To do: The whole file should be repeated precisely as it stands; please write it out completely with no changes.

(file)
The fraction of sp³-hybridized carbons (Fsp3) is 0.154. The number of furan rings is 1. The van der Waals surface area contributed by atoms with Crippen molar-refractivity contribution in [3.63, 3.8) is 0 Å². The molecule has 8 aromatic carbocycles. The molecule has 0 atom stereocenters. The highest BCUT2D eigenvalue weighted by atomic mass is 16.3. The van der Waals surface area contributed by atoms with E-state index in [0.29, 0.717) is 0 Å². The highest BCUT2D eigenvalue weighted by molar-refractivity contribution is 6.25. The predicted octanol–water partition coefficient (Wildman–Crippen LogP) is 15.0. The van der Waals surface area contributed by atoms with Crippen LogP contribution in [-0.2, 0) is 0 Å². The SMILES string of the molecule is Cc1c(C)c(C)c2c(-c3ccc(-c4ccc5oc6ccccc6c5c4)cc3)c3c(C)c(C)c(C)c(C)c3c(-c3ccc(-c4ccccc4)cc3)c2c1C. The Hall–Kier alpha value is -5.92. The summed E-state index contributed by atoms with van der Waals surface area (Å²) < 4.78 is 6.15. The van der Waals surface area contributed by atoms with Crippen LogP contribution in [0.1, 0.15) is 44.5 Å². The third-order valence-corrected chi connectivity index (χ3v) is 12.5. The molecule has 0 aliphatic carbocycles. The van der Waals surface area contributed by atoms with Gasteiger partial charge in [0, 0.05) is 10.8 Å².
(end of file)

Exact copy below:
The fraction of sp³-hybridized carbons (Fsp3) is 0.154. The number of furan rings is 1. The van der Waals surface area contributed by atoms with Crippen molar-refractivity contribution in [3.63, 3.8) is 0 Å². The molecule has 8 aromatic carbocycles. The molecule has 0 atom stereocenters. The highest BCUT2D eigenvalue weighted by atomic mass is 16.3. The van der Waals surface area contributed by atoms with E-state index in [0.29, 0.717) is 0 Å². The highest BCUT2D eigenvalue weighted by molar-refractivity contribution is 6.25. The predicted octanol–water partition coefficient (Wildman–Crippen LogP) is 15.0. The van der Waals surface area contributed by atoms with Crippen LogP contribution in [-0.2, 0) is 0 Å². The SMILES string of the molecule is Cc1c(C)c(C)c2c(-c3ccc(-c4ccc5oc6ccccc6c5c4)cc3)c3c(C)c(C)c(C)c(C)c3c(-c3ccc(-c4ccccc4)cc3)c2c1C. The Hall–Kier alpha value is -5.92. The summed E-state index contributed by atoms with van der Waals surface area (Å²) < 4.78 is 6.15. The van der Waals surface area contributed by atoms with Crippen LogP contribution in [0.1, 0.15) is 44.5 Å². The third-order valence-corrected chi connectivity index (χ3v) is 12.5. The molecule has 0 aliphatic carbocycles. The van der Waals surface area contributed by atoms with Gasteiger partial charge in [0, 0.05) is 10.8 Å².